People living on the flightpaths of Farnborough Airport face a “continuous drone of aircraft noise” if plans to more than double weekend flights are allowed.

That’s the view of the Farnborough Noise campaign group on the eve of tonight’s Farnham Maltings consultation drop-in on the airport’s controversial expansion plans.

Farnborough Airport is inviting members of the public to view its plans, share their thoughts and chat with airport staff at the Maltings between 4pm and 8pm on Thursday, September 20.

John Eriksson, chairperson of the Farnborough Noise group founded by Tilford local Colin Shearn, said the people in the area already have no respite from the jet engines.

He said his main concerns over the expansion were that it was yet another consultation before a review into the impact of airspace changes had concluded.

The economic benefits claimed by Farnborough, he said, were still being assessed by Rushmoor Borough Council’s oversight and scrutiny committee, and that the government’s own climate change committee stated there should be no increase in aviation until the industry was able to reduce emissions.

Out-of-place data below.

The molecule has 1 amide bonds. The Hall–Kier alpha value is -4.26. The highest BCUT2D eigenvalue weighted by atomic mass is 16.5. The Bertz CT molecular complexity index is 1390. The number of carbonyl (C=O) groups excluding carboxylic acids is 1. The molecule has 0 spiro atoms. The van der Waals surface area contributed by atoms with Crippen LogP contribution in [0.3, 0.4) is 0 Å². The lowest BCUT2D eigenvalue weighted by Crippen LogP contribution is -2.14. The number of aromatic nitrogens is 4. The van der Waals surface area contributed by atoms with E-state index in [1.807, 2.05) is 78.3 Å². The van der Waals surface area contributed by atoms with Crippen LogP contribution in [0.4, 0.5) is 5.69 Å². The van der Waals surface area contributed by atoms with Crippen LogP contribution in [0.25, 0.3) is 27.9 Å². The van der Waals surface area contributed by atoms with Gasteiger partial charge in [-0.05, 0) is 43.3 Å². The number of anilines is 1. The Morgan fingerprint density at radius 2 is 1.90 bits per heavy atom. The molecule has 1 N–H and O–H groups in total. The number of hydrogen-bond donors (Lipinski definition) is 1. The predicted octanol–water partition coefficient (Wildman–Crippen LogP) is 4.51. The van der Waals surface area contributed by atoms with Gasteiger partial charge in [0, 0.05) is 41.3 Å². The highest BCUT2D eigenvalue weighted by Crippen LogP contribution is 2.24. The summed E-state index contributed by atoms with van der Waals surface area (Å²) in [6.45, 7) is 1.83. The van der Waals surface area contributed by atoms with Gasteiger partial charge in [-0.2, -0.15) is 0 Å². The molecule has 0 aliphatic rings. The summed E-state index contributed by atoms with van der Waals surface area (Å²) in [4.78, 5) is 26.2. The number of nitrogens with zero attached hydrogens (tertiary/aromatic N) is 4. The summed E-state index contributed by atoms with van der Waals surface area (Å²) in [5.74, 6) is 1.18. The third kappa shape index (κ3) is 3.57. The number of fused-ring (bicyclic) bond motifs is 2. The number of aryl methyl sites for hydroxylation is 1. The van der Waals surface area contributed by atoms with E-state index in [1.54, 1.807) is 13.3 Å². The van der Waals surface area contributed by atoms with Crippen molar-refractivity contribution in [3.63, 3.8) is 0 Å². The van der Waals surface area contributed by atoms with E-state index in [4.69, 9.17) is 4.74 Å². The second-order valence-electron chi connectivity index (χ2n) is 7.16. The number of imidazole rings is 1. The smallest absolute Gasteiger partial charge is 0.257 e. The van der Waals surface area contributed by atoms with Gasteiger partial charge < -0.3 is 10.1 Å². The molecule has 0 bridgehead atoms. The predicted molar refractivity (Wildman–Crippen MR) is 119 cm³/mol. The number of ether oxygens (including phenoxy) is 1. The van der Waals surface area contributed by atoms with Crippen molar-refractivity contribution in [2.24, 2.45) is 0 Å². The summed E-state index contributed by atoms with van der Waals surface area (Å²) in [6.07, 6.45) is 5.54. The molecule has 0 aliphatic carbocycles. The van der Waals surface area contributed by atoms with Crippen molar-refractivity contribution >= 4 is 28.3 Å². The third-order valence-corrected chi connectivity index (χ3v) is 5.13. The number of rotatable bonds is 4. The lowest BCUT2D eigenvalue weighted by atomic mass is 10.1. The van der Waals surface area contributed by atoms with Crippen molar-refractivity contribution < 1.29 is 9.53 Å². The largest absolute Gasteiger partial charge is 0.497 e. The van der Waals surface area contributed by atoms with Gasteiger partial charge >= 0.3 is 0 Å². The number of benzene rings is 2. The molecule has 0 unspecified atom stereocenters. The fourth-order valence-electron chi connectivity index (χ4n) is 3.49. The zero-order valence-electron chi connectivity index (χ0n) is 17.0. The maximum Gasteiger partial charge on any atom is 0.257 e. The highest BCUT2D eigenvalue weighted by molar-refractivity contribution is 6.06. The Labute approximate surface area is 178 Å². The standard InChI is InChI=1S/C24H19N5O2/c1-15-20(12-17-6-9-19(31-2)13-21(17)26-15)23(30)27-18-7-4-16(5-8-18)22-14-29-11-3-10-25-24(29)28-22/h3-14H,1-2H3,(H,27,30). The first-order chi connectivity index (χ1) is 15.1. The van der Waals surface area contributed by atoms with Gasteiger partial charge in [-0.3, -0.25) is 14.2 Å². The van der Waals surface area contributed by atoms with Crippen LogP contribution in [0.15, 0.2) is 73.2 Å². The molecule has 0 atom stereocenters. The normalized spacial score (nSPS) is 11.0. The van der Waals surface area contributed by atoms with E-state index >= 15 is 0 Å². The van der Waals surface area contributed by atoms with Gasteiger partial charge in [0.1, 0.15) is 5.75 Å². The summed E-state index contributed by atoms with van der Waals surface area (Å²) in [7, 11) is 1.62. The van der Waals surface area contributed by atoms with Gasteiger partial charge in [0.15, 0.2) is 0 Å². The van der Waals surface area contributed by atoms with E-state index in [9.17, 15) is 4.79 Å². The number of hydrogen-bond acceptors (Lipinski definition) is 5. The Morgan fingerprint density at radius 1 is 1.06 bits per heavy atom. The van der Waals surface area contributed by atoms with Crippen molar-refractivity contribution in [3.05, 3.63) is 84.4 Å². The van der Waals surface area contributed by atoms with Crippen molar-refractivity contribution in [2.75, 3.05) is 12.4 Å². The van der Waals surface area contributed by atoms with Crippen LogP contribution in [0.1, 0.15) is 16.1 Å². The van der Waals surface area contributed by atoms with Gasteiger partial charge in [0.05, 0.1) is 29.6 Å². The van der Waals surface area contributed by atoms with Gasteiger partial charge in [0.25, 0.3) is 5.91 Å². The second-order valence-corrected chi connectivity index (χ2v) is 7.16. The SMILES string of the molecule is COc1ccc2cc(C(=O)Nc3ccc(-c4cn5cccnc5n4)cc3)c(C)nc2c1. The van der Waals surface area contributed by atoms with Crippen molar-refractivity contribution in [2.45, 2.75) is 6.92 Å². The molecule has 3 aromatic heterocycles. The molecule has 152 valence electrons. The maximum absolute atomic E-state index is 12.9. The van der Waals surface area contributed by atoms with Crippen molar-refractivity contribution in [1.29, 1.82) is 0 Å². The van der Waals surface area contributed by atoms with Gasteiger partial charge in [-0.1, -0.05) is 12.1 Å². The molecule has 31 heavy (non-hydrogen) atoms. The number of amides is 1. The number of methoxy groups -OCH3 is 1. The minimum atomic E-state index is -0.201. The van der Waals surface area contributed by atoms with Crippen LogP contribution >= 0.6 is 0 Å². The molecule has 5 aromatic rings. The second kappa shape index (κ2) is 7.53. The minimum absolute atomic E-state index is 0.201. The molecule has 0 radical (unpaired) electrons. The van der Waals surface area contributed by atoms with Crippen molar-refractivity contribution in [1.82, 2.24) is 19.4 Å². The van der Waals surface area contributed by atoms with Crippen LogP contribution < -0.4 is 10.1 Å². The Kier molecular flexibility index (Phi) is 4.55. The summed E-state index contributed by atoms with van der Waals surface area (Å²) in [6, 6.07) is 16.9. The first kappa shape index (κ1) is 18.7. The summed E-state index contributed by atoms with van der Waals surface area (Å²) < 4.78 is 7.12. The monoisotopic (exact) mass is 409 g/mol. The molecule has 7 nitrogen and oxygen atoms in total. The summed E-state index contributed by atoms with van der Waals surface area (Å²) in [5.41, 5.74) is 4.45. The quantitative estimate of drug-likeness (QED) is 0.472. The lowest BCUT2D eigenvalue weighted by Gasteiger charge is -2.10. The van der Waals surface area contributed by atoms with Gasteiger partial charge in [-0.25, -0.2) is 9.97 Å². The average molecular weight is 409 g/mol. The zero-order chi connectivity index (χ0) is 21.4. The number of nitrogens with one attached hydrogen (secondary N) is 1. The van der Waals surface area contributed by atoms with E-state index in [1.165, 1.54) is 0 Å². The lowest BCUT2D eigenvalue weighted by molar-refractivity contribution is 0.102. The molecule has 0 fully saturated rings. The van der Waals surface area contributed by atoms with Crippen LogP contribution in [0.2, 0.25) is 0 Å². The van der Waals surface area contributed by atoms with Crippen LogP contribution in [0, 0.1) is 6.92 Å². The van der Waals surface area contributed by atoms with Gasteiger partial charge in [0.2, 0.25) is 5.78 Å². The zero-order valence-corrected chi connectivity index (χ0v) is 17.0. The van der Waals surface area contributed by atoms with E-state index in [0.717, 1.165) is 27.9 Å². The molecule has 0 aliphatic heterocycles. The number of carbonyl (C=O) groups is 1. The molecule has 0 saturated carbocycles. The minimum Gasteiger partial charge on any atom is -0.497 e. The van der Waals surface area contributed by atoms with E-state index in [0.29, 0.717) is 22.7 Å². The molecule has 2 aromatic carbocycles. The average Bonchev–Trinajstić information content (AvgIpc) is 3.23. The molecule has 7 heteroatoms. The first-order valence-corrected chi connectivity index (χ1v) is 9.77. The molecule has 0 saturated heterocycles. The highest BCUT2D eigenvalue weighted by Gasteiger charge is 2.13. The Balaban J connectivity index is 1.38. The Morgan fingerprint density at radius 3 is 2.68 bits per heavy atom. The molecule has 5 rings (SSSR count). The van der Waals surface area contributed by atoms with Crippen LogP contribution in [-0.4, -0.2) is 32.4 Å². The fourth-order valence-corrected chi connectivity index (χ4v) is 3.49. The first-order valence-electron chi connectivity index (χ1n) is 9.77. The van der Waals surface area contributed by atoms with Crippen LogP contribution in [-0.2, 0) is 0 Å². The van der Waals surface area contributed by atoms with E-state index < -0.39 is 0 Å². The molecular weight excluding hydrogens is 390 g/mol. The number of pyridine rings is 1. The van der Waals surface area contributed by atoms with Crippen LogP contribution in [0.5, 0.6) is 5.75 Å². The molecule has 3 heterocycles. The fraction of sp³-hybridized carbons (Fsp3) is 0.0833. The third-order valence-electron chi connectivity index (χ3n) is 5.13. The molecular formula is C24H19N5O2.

He said that on average, planes from Farnborough carried 2.5 passengers per flight, with many not carrying any.

Mr Eriksson said: “We’re going to have a continuous drone of aircraft noise. They already fly at a lower altitude to get under Heathrow and Gatwick airspace.”

Richard Nobbs, another Farnborough Noise member, said the growth of the airport had been “highly detrimental for the area”.

He added: “We are going to end up with an increase in pollution, an increase in noise.

“Farnborough Airport will say this is needed because it will make a big contribution to the local area, but I don’t see that. Most of the flights are to holiday destinations.”

The airport, one of the  largest employment sites in the area, has said it would publish detailed information about its proposals from September 20.

They claim the changes would enable it to be a “catalyst for long-term economic prosperity in the region” and support 4,100  jobs by 2040.

Opponents say it serves mostly private clients with jets averaging 2.5 passengers per trip. Campaigners said this makes it difficult to justify the airport expansion’s economic argument.

Further details are available at

The consultation will close on October 18.

The Maltings’ drop-in will take place from 4pm to 8pm. No booking is required.